Buying up sponsored links for searches on competitors' names is a fairly commonplace practice among the cannier legions of PPC practitioners.
It's happened to Smarta. We were a bit put out at the time, admittedly, but a brief survey of our friends on Twitter resulted in a kind of communal shrug and a 'Nya, what you gonna do?' In fact, there were a fair few of our followers who thought it was not only fair game, but good business strategy. And we had to admit, as we do now, it's not a bad way to Pied Piper a rivals' semi-loyal customers towards your products instead.
Get a good deal advertised on that sponsored link you're paying for, and you can cash in.
It isn't the most salubrious and sportsmanly way of doing things, but it's far from the worst. After all, it's not all that different from, say, a customer going into Boots to buy Max Factor lipstick, then being seduced by a big shiny stand showcasing Rimmel lipstick that Rimmel would have paid plenty for, and buying the Rimmel lipstick instead.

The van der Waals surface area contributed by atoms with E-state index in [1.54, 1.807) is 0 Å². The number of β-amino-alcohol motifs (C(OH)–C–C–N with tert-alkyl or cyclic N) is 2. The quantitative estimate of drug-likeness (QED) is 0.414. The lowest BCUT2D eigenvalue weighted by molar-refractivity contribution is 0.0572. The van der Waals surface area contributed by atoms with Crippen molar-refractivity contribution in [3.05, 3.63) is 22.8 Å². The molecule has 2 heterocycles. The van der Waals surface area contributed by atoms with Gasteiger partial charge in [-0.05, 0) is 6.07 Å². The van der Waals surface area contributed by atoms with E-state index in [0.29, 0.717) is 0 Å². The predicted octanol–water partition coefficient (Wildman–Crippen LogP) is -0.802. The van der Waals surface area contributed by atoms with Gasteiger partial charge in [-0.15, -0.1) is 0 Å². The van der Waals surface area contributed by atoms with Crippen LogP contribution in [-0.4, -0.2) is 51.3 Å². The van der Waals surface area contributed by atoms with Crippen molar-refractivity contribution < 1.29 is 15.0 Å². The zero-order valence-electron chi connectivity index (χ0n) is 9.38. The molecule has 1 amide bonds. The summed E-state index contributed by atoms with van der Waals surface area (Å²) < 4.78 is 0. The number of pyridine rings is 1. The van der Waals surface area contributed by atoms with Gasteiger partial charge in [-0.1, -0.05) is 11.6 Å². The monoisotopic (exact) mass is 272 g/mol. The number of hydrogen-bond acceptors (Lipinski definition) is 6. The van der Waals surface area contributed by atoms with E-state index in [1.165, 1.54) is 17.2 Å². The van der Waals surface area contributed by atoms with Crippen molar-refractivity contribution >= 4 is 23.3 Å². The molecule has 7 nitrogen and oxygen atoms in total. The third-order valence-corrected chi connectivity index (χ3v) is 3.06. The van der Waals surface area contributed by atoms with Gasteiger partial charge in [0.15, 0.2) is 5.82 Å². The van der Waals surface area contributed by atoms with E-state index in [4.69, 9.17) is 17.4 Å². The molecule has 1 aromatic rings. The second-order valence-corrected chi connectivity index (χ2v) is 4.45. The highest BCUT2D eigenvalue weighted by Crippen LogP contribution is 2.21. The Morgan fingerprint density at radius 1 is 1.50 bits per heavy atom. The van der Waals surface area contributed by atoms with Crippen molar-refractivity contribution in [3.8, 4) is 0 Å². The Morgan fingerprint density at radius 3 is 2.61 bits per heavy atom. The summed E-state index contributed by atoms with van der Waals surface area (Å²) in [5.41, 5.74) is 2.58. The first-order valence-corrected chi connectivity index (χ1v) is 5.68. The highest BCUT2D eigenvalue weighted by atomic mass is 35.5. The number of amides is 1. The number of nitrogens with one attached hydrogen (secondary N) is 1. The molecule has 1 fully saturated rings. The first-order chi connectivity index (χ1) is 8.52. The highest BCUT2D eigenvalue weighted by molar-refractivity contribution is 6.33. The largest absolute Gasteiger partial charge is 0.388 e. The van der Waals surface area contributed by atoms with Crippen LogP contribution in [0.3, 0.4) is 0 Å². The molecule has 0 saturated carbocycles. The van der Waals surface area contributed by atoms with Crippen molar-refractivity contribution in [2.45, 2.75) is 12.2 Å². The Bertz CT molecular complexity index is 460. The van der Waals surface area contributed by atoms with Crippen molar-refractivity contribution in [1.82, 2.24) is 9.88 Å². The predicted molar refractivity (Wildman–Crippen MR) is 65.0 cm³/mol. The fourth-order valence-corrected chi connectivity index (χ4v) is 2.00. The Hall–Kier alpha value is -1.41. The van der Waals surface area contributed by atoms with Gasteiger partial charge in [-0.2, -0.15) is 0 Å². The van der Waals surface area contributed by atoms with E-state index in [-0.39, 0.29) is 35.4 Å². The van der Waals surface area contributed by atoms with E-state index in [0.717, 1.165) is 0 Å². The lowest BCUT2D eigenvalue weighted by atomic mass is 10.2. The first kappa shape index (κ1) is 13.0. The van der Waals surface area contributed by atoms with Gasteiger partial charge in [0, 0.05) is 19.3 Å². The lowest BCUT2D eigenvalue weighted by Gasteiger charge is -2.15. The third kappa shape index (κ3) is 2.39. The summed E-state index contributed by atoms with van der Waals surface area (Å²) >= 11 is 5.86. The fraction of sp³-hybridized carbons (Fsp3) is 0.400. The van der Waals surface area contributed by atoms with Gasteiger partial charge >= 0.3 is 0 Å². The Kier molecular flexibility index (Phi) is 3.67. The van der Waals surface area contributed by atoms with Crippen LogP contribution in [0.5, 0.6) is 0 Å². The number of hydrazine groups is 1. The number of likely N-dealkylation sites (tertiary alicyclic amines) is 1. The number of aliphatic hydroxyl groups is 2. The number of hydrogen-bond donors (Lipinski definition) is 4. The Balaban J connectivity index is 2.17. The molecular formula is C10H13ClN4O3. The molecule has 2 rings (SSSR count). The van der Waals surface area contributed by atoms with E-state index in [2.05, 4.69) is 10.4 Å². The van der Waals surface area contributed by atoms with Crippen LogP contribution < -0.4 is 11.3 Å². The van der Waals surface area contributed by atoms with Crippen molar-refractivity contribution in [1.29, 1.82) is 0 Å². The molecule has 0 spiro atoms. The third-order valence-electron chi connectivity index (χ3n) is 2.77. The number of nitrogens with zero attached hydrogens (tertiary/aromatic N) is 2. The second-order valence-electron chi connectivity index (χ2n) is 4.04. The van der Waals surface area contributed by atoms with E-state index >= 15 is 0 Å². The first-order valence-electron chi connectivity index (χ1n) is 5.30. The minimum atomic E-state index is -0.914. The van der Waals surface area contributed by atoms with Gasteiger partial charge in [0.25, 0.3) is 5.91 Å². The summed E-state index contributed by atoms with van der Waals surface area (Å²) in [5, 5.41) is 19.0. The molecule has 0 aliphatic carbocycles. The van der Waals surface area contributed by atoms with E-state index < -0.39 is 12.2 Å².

The case throws up interesting dilemmas for the future of PPC advertising though. If Interflora is successful, this practice might start being phased out by Google, or penalised. It's not the first time a case like this has been brought to the courts. Earlier this year luxury goods mega-company LVMH (the LV stands for Luis Vuitton) previously brought a claim against Google for allowing third party resellers of its goods to buy sponsored links. But Google won as the European courts deemed there was no loss of revenue for LVMH (as it was still LVMH goods being sold).
If Interflora wins this case, it could change the face of sneaky PPC tactics. We'll keep you posted, and let you know if any measures are brought in that could leave you liable if you too are trading off rivals' names.
Read more about sneaky and black hat SEO and PPC strategies - but use them at your own risk!